Monday, 18 June 2012

Making the Connection

source: horsemagazine
The Scales of Training section of our wiki is now complete, though we will still add relevant content. One of our members posted a video of a GP Dressage horse working in a bitless bridle, which made me ponder: is it possible to demonstrate 'Contact' without a bit?

If we take a literal defnition of contact to be 'the soft, steady connection between the rider's hand and the horse's mouth', then this would be difficult without a bit. But if we are looking more at the overall  back-to-front connection then maybe this is possible?

The issue of whether the FEI should allow riders to compete in bitless bridles was discussed at the 2011 Global Dressage Forum and you can read the report by Eurodressage here: Bitless or Not, it's about Having the Choice.

The Ridden Horse Behaviour project is focussed on assessing and describing the observable behaviour of ridden horses rather than training methods, so we are sitting on the fence with this one! Do feel free to post your own opinions below though, but watch the video first!

(It is not possible to embed this video, so please click on the link)

Uta Gräf riding bitless: video

Tuesday, 12 June 2012


As a  follow on to the introductory article on the origins of horse behaviour:  Why Does My Horse...? I have started to look a little more into individual differences between horses. In humans, this is referred to as 'personality', but is it appropriate to use this term when referring to horses? I don't think so, as 'personality' defines characteristics belonging to a 'person'. The word 'horsonality' is even worse: what is a horson? It sounds like a horse-person hybrid! If we must coin a word to refer to a horse's unique  characteristics then 'horsality' or 'equineality' is probably more correct.

Semantics apart, are there likely to be measurable  individual 'personality' differences between horses? Well yes, It does seem as if there are. But  these are more likely to be behavioural differences rather than what the horse actually 'thinks'.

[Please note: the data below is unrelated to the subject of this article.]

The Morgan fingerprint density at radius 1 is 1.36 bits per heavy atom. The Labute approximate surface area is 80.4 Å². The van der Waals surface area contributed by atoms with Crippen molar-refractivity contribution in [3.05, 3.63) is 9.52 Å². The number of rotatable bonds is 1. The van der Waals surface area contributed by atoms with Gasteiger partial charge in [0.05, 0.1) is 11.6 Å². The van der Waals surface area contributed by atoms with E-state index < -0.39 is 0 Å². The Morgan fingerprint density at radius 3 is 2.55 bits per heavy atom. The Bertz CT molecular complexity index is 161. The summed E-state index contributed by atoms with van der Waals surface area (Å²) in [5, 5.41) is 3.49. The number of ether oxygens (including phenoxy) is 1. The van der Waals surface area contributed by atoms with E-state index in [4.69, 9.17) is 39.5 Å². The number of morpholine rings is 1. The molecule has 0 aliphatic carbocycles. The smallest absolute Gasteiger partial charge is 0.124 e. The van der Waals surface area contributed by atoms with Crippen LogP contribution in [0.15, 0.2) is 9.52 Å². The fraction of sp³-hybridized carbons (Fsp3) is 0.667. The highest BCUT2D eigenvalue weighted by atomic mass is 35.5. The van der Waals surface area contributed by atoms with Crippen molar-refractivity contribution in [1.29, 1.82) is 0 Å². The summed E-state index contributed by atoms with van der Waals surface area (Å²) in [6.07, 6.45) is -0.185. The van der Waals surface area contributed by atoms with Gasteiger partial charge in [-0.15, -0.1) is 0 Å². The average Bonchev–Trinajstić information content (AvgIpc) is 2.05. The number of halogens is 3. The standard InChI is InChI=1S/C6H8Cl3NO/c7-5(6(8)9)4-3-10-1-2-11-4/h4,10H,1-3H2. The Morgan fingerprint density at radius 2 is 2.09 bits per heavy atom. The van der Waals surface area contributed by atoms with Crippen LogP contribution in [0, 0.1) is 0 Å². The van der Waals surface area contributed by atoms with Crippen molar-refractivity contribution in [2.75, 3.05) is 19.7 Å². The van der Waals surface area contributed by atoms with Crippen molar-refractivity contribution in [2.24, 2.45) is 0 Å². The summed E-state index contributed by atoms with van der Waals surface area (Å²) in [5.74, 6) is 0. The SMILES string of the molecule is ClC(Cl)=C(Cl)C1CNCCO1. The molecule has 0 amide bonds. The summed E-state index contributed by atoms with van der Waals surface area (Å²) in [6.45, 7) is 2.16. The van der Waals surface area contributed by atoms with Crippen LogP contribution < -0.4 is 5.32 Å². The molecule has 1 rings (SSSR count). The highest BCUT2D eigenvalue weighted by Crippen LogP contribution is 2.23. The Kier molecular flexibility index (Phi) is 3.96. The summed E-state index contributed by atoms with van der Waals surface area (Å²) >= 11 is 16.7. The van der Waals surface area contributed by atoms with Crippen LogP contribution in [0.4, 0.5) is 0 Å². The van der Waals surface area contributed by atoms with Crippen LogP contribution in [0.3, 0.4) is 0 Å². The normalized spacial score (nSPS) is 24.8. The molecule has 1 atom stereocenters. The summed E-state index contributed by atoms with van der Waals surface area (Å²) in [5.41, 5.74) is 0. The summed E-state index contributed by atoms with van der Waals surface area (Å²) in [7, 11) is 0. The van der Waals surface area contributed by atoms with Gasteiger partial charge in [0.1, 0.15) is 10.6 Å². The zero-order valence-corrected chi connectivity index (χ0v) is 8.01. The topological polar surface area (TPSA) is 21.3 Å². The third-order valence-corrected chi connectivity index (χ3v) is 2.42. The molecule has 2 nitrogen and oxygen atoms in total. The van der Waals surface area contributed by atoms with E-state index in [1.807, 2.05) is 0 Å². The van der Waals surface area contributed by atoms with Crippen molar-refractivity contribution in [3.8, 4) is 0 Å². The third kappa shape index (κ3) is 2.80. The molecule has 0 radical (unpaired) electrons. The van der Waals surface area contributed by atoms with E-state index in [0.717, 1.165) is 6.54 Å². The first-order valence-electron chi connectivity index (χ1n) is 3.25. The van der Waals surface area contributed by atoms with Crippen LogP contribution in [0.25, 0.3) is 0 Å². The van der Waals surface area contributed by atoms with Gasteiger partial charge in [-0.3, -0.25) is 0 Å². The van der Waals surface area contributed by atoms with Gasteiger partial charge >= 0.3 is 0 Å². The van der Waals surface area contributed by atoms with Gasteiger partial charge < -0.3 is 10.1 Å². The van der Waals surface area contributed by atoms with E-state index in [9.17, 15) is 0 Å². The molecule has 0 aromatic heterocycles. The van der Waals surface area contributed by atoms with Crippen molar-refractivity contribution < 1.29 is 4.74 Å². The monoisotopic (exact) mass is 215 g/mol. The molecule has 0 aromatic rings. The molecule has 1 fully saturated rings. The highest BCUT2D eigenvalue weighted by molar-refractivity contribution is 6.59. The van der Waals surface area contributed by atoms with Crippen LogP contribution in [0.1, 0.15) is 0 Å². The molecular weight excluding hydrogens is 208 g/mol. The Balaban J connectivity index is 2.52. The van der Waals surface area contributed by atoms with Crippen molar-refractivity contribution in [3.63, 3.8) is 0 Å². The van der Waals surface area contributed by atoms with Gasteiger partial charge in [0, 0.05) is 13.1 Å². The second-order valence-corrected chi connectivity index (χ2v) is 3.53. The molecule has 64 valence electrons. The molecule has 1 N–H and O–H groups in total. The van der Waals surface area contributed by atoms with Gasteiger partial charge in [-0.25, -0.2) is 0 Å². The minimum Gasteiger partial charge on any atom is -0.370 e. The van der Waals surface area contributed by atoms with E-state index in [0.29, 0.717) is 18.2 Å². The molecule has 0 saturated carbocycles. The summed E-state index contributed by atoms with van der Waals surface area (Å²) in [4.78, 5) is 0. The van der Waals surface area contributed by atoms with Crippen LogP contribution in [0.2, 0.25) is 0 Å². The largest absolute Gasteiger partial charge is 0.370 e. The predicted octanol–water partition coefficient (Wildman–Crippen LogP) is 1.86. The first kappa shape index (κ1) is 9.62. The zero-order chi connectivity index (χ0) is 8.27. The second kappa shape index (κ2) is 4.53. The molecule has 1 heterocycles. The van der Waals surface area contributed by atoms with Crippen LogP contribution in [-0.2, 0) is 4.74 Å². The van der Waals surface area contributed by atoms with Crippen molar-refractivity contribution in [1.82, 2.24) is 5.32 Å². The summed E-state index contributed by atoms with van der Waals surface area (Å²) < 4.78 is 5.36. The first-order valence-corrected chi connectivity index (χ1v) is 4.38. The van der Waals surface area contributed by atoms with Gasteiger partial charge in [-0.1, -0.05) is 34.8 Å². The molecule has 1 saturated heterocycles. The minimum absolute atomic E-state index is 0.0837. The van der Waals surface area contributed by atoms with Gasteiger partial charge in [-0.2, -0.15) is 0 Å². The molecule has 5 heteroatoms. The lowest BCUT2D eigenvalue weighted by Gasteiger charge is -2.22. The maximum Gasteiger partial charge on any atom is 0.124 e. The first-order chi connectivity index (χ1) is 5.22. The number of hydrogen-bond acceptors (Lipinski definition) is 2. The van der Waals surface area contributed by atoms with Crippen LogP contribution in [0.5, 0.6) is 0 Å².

Some research has attempted to adapt human psychometrics for horses. But as the horses can't complete the tests themselves, the results may be affected to some extent by the personality of the assessor.  In one study, handlers were asked to rate horses according to the Big Five factors. One of the major theories of personality states that all individual differences can be described according to how you score on each of the  'Big 5' traits.

These are:
  • Conscienciousness
  • Openness to Exerience
  • Extraversion
  • Agreeableness
  • Neuroticism.

You can read the results of the study here:

Can Judges Agree on the Personality of Horses?

If you are interested in the human application of these traits, please check out the 'Psychology Articles' page of this blog for some fun interactve articles where you can explore your own personality traits.

Friday, 1 June 2012

Nature vs Nurture

The  'Why Does My Horse.....'  feature has not attracted any questions yet, so I've written a slightly more in depth article to get you all thinking!

image source:
There are two approaches to a horse that's displaying undesired behaviour under saddle. One approach is to ask "why is this happening?"  whereas another is  "how can I stop this happening?".

Now while the latter might lead to a quicker response and possibly nip some genuine disobedence in the bud, my thought is that it's always wise to consider the root of the issue and go for a 'bottom up'  approach. Anyway, if you'd like to read more on this the full article is here: Why Does My Horse...?